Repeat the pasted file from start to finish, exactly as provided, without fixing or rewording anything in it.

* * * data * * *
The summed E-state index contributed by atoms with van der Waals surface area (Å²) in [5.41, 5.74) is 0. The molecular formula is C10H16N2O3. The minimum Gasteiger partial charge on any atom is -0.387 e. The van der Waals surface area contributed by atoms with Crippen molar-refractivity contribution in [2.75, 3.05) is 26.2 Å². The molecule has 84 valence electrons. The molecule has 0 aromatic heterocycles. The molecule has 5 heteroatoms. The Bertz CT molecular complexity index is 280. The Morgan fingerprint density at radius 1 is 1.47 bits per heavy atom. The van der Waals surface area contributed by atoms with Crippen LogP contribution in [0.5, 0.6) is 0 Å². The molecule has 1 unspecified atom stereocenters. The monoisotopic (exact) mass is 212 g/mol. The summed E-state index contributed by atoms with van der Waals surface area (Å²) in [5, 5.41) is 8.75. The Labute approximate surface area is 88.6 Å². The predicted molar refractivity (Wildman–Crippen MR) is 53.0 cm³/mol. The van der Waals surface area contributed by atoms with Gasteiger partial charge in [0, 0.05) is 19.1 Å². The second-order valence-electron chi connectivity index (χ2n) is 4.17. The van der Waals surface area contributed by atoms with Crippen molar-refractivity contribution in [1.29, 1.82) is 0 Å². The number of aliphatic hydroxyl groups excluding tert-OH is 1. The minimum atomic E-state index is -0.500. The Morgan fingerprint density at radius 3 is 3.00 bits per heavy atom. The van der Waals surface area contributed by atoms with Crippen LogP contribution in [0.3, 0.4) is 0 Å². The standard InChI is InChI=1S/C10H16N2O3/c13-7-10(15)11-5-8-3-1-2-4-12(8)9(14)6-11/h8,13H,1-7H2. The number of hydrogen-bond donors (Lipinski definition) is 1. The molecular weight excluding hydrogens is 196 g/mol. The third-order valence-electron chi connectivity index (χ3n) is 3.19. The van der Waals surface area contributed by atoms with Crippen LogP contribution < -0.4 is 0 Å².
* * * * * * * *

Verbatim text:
The summed E-state index contributed by atoms with van der Waals surface area (Å²) in [5.41, 5.74) is 0. The molecular formula is C10H16N2O3. The minimum Gasteiger partial charge on any atom is -0.387 e. The van der Waals surface area contributed by atoms with Crippen molar-refractivity contribution in [2.75, 3.05) is 26.2 Å². The molecule has 84 valence electrons. The molecule has 0 aromatic heterocycles. The molecule has 5 heteroatoms. The Bertz CT molecular complexity index is 280. The Morgan fingerprint density at radius 1 is 1.47 bits per heavy atom. The van der Waals surface area contributed by atoms with Crippen LogP contribution in [0.5, 0.6) is 0 Å². The molecule has 1 unspecified atom stereocenters. The monoisotopic (exact) mass is 212 g/mol. The summed E-state index contributed by atoms with van der Waals surface area (Å²) in [5, 5.41) is 8.75. The Labute approximate surface area is 88.6 Å². The predicted molar refractivity (Wildman–Crippen MR) is 53.0 cm³/mol. The van der Waals surface area contributed by atoms with Gasteiger partial charge in [0, 0.05) is 19.1 Å². The second-order valence-electron chi connectivity index (χ2n) is 4.17. The van der Waals surface area contributed by atoms with Crippen molar-refractivity contribution in [1.29, 1.82) is 0 Å². The number of aliphatic hydroxyl groups excluding tert-OH is 1. The minimum atomic E-state index is -0.500. The Morgan fingerprint density at radius 3 is 3.00 bits per heavy atom. The van der Waals surface area contributed by atoms with Crippen LogP contribution in [0.3, 0.4) is 0 Å². The standard InChI is InChI=1S/C10H16N2O3/c13-7-10(15)11-5-8-3-1-2-4-12(8)9(14)6-11/h8,13H,1-7H2. The number of hydrogen-bond donors (Lipinski definition) is 1. The molecular weight excluding hydrogens is 196 g/mol. The third-order valence-electron chi connectivity index (χ3n) is 3.19. The van der Waals surface area contributed by atoms with Crippen LogP contribution < -0.4 is 0 Å².